The Organic Law on Regulation and Control of Market Power, enacted in 2011, is the first competition regime in Ecuador. It has application in five areas: 1) conducts considered abuse of dominant position; 2) restrictive agreements and practices; 3) unfair competition; 4) control of economic concentrations; 5) public aid. (Pérez, Marín and Navarrete, 2018, p. 72).

The regulatory body for controlling concentrations in Ecuador is the Superintendence of Control of Market Power. This institution is the Intendancy of Investigation and Control of Economic Concentrations (ICC), which will resolve the notifications of economic concentration submitted by economic operators.

Then, the merger control model will involve an analysis from the regulatory point of view regarding the efficiency of applying the regulation and the competence of the Superintendency for the Control of Market Power to know and resolve merger control issues. In this sense, OECD (2020) says that:

Market performance refers to how well a market achieves a certain public policy objective, such as an efficient and equitable outcome. Within competition policy, market performance is usually understood in a consumer welfare sense, that is, a market performs well if it provides good outcomes for consumers. In jurisdictions with a total welfare standard, performance refers instead to how well a market promotes efficiency in terms of resource allocation, production scale and cost technology. (p. 12)

Economic concentrations mainly contribute to the growth of the country's economy so that they are beneficial to the market. “Competition is necessary and healthy in any market and sector in the world, as it generates several advantages, among which we can mention, that it allows self-regulation of prices in the market and encourages the productivity of the sector” (Trujillo et al., 2017, p. 70) However, these concentrations represent a danger when the activities being carried out by the economic agent restrict competition through the entry and exit barriers, collusive agreements in such a way that they generate damage to other economic agents.

Insolvency proceedings: An ius-economic approach

The consequences of the global health crisis caused by the COVID-19 pandemic have been incalculable. In Ecuador, economic agents have been severely affected, particularly companies that had to adapt their business model to the use of platforms and logistic channels based on new technological developments that, in some cases, gave results but, in others, did not allow them to overcome the decrease in production and the provision of services. Across the OECD (2021):

Small and medium-sized enterprises (SMEs) account for 99% of all businesses and between 50% and 60% of value-added. SMEs are particularly vulnerable during the crisis. In addition to SMEs, the self-employed represent a considerable share of total employment in a few OECD countries. Amounting to slightly less than 15% on average, self-employment is particularly prevalent in Greece, Italy, and Turkey where it exceeds 20%. The self-employed are often less protected by unemployment benefits compared with standard workers. (p. 49)

It is due to the number of contractual, legal, and economic obligations pending with stakeholders or other agents with a direct or indirect legal-economic relationship with the company, among other impediments that only aggravate a business economic crisis into a systemic and structural one.

Based on these considerations and in the face of a significant economic crisis, companies must have a range of options to adequately determine the probability of exiting or remaining in the market in an orderly manner. In any of these cases, it is essential that there is an effective procedure for restructuring and reconversion of assets, for which we must consider a proactive state intervention to establish an efficient specialized agency that allows the enforcement (compliance) of the rules of the game (North, 1990) necessary to generate a cordial environment between the debtor company and its creditors. This institutional solution is known in the legal field as reorganization proceedings, which an economic point of view allows facing-high transaction costs and agency costs Typical of the ups and downs of the market process.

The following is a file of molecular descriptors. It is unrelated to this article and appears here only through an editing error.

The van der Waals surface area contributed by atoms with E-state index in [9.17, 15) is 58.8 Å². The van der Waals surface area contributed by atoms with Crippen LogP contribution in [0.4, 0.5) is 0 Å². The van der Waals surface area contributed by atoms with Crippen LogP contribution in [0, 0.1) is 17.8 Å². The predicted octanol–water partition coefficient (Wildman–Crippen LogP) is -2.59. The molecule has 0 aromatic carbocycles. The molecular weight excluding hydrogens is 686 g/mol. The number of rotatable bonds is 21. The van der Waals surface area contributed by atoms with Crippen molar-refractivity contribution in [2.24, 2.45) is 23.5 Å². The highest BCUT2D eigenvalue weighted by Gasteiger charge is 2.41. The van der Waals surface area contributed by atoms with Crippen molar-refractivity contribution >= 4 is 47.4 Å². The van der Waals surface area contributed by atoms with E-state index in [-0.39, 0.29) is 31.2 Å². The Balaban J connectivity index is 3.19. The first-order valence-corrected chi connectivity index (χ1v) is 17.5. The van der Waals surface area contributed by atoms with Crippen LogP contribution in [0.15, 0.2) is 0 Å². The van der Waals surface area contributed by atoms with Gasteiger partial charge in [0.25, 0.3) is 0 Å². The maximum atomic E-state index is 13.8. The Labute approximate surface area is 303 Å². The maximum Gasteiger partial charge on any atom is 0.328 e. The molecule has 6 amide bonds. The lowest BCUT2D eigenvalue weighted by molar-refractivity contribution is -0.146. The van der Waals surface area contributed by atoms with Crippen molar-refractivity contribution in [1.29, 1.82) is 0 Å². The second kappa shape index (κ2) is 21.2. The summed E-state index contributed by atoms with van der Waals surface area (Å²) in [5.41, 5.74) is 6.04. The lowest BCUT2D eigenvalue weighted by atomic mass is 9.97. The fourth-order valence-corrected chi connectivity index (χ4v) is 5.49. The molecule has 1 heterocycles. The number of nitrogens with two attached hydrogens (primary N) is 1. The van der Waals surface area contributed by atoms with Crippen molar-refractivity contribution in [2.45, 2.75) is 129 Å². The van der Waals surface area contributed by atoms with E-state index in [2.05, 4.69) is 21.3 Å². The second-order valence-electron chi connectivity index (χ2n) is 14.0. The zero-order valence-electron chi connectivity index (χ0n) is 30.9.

A Preventive Bankruptcy Law (2006) aimed explicitly at Ecuador's commercial companies with certain regulatory limitations. However, this has been scarcely applied so that subsequently, the Organic Law of Entrepreneurship and Innovation (2020) was issued. This law provides for a restructuring procedure for enterprises open to the microenterprise sector. Finally, due to the pandemic, the Organic Law of Humanitarian Support (2020) was published to combat the health crisis derived from the COVID-19 in June 2020, which provides for an exceptional preventive concordat with two legal sub-institutions that provide for speed and efficiency, with comprehensive coverage of subjects who may avail themselves of such concordat.

Considering that only some companies could keep operating during the confinement and that others did not find a way to continue their commercial activities, the latter generated obligations that are not faced with resources due to "ordinary" management. Moreover, considering that creditors may have incurred debts. They had planned to pay to fulfil the company's obligations, which leads to a more significant conflict (Fushimi, 2020).

Furthermore, due to the current business crisis, it is necessary to consider a legal alternative for business rescue, such as the reorganization proceeding, which is a mechanism that "proposes a legal solution for those companies that are going through economic difficulties and need to pay off and respond to their creditors" (Mendoza and Méndez, 2020, p. 371), this tool also has the purpose that the creditor waives the right to demand the company's bankruptcy, and the latter can overcome its debts (Mendoza and Méndez, 2020).

The Ecuadorian Concurso Preventivo Law does not meet the objective of allowing the companies that request it to remain and exit the market in an orderly and efficient manner. Therefore, the reformulation of this legal mechanism must entail establishing a solid and institutionally competitive regulatory framework.